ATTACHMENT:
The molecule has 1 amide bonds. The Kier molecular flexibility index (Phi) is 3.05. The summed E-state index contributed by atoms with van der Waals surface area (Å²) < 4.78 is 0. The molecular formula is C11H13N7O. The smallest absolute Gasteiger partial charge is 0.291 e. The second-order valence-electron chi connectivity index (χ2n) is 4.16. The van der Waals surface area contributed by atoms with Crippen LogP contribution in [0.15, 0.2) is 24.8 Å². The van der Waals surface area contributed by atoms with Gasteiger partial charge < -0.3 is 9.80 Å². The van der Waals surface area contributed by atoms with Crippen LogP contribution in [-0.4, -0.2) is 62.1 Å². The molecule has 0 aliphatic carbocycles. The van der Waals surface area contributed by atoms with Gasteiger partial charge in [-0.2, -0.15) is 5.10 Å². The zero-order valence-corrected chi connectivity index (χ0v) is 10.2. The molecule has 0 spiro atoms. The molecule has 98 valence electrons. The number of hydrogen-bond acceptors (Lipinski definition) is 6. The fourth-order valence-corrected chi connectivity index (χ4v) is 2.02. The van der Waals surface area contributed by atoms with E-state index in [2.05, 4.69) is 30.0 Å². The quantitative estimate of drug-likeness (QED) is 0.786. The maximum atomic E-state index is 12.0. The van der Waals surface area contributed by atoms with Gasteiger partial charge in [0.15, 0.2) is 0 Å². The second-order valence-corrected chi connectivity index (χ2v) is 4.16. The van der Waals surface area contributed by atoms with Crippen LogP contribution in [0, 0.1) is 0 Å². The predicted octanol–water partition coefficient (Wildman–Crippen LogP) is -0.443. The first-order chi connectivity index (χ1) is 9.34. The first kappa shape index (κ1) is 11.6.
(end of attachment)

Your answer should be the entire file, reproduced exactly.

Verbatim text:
The molecule has 1 amide bonds. The Kier molecular flexibility index (Phi) is 3.05. The summed E-state index contributed by atoms with van der Waals surface area (Å²) < 4.78 is 0. The molecular formula is C11H13N7O. The smallest absolute Gasteiger partial charge is 0.291 e. The second-order valence-electron chi connectivity index (χ2n) is 4.16. The van der Waals surface area contributed by atoms with Crippen LogP contribution in [0.15, 0.2) is 24.8 Å². The van der Waals surface area contributed by atoms with Gasteiger partial charge < -0.3 is 9.80 Å². The van der Waals surface area contributed by atoms with Crippen LogP contribution in [-0.4, -0.2) is 62.1 Å². The molecule has 0 aliphatic carbocycles. The van der Waals surface area contributed by atoms with Gasteiger partial charge in [-0.2, -0.15) is 5.10 Å². The zero-order valence-corrected chi connectivity index (χ0v) is 10.2. The molecule has 0 spiro atoms. The molecule has 98 valence electrons. The number of hydrogen-bond acceptors (Lipinski definition) is 6. The fourth-order valence-corrected chi connectivity index (χ4v) is 2.02. The van der Waals surface area contributed by atoms with E-state index in [2.05, 4.69) is 30.0 Å². The quantitative estimate of drug-likeness (QED) is 0.786. The maximum atomic E-state index is 12.0. The van der Waals surface area contributed by atoms with Gasteiger partial charge in [0.15, 0.2) is 0 Å². The second-order valence-corrected chi connectivity index (χ2v) is 4.16. The van der Waals surface area contributed by atoms with Crippen LogP contribution in [0, 0.1) is 0 Å². The predicted octanol–water partition coefficient (Wildman–Crippen LogP) is -0.443. The first-order chi connectivity index (χ1) is 9.34. The first kappa shape index (κ1) is 11.6.